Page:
Boring but True story:  When I first got my JC I decided to measure a loop I run around my block (no traffic, one loop = ~0.60 miles) just to kinda get the lay of the land if you will.  I put the JC on my bike, after first pumping up my front tire which was flat, to about 30PSI, and rode the course 4 times.  Each time I tried my best to take the shortest path on the loop (as a racer would). Two times clockwise and two times counterclockwise.  The number of 'clicks' got progressively higher (enough to make a  significant difference in length).  

                 

                11,483 (CW)
                11,511 (CCW)
                11,536 (CW)
                11,615 (CCW)

                 

                Just using 26" as the fixed diameter of my bike wheel (this is FAR from accurate but will do to illustrate how much of a difference the discrepancy above makes):  The distance of 11,483 and 11,615 clicks is 

                 

                11/260 * 11,483 * PI * 26" / 12 / 5280 = 0.6263 miles     (11/260 is the ratio of the counter on the JC)

                11/260 * 11,615 * PI * 26" / 12 / 5280 = 0.6335 miles

                 

                Diff = 0.0072 miles or about 1.1%

                 

                Not much of a difference in length but absolutely and totally unacceptable for measuring a course.

                 

                My first thought was that the JC was defective as it wasn't a random thing - each loop got longer.  My next thought was maybe the tires were heating up and expanding but that would mean that I would get progressively LESS clicks as they expanded.

                Turns out that the next morning my front tire was flat.  There was a slow leak in the tube that I couldn't perceive in the timeframe of the test but it made a difference to the JC.  I did the experiment again the next day after fixing the leak and pumping the tires to 70PSI, much more consistent:

                 

                11,133 (CW)
                11,133 (CCW)
                11,127 (CW)
                11,135 (CCW)

                 

                8 clicks difference in length or 0.07% which is not great but a factor of 20 better than before - I need to get better at riding the same path each time.  This kind of error would translate into +/- 49.8 feet over a 26.2 mile course, assuming I ride the entire marathon course on the shortest possible path. The Short Course Prevention factor is there to take care of this kind of residual error.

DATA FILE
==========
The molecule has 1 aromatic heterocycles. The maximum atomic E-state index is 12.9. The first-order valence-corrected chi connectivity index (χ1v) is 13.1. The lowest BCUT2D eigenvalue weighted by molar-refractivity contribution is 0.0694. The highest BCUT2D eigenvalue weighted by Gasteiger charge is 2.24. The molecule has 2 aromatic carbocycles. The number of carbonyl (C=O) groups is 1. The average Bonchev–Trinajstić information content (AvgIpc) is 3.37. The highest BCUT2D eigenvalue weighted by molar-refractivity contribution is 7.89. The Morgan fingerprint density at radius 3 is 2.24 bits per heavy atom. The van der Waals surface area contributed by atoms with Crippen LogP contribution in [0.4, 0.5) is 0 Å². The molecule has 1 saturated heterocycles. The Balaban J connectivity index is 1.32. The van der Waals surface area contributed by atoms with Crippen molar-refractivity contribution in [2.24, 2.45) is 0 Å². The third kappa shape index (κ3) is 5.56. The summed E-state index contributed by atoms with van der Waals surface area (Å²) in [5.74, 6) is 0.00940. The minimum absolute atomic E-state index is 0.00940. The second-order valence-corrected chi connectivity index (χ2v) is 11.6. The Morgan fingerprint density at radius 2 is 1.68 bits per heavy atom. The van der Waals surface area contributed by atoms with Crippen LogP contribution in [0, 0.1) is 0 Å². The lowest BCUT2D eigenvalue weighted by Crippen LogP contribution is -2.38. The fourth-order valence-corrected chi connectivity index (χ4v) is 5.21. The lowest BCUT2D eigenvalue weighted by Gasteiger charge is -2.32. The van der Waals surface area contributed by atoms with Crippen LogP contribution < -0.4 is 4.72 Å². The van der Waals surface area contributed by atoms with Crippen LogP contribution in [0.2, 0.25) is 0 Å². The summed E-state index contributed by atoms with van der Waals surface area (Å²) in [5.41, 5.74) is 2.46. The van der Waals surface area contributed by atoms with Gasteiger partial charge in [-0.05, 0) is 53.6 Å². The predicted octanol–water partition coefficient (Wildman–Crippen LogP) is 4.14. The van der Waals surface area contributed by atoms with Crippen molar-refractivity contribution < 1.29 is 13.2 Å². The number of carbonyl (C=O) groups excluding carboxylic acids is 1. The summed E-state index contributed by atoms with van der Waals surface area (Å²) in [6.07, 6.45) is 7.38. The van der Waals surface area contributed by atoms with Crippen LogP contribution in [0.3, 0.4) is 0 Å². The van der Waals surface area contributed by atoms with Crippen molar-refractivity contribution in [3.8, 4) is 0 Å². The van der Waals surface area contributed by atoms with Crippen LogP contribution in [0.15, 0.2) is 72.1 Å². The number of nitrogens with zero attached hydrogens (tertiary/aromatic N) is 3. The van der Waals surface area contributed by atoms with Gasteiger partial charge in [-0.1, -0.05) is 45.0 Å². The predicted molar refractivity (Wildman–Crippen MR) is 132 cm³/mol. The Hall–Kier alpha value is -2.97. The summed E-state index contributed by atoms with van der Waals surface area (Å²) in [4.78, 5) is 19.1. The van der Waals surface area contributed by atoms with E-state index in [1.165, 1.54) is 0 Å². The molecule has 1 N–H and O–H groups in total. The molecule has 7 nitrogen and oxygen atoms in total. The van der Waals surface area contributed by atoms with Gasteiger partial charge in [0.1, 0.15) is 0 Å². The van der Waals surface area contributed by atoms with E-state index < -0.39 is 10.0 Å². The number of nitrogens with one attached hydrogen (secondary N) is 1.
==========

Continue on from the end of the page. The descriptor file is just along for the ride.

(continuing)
The above is one of the reasons why, to certify a course, it is required  to ride a known 'calibration' course before AND after you measure the actual race course and ride both the race course AND the calibration course several times.  So many sources of error.  And all of this can be for naught if the RD or volunteers don't follow your course markings correctly.

                 

                GPS?  Fuggedaboudit!  

                 

                PS - hope my math above is right!


                TRIing to beat the heat!

                  If it makes anybody feel better, Garmin 310XT said that the first two marathons I ran (Philly 2011 & Wisconsin 2012) were both 26.57 miles.  I just ran Philly 2012 and tried to pay better attention to tangents and ran... wait for it... 26.6 miles!  I would love for a downward trend to begin.  Even 26.5 would be nice at this point.

                  2012 Goals

                  Sub-1:42 for half marathon √ (1:41 at Disney, Jan '12)

                  Sub-22 for 5k √ (21:51 in Sept '12)

                  BQ for marathon- FAIL


                  Joggaholic

                    I happened to need to do a full charge-and-discharge cycle for my 405 recently. I charged it fully, turned on the gps, left it on the window sill, and headed to bed. The next morning I recharged it and uploaded the workout.

                     

                     

                    I think Gremlins were in my house.


                    Feeling the growl again

                      If it makes anybody feel better, Garmin 310XT said that the first two marathons I ran (Philly 2011 & Wisconsin 2012) were both 26.57 miles.  I just ran Philly 2012 and tried to pay better attention to tangents and ran... wait for it... 26.6 miles!  I would love for a downward trend to begin.  Even 26.5 would be nice at this point.

                       

                      You're talking like 1.2% discrepancy from the certified race distance, which is well within the advertised margin or error for the unit.  Why would you expect any closer?

                      "If you want to be a bad a$s, then do what a bad a$s does.  There's your pep talk for today.  Go Run." -- Slo_Hand

                       


                      HobbyJogger & HobbyRacer

                        Either Wing is leaving too many windows open, or has a bunch of broken windows to fix.

                         

                        Or else Wing's watch figured out how to unlatch the windows.

                        It's a 5k. It hurt like hell...then I tried to pick it up. The end.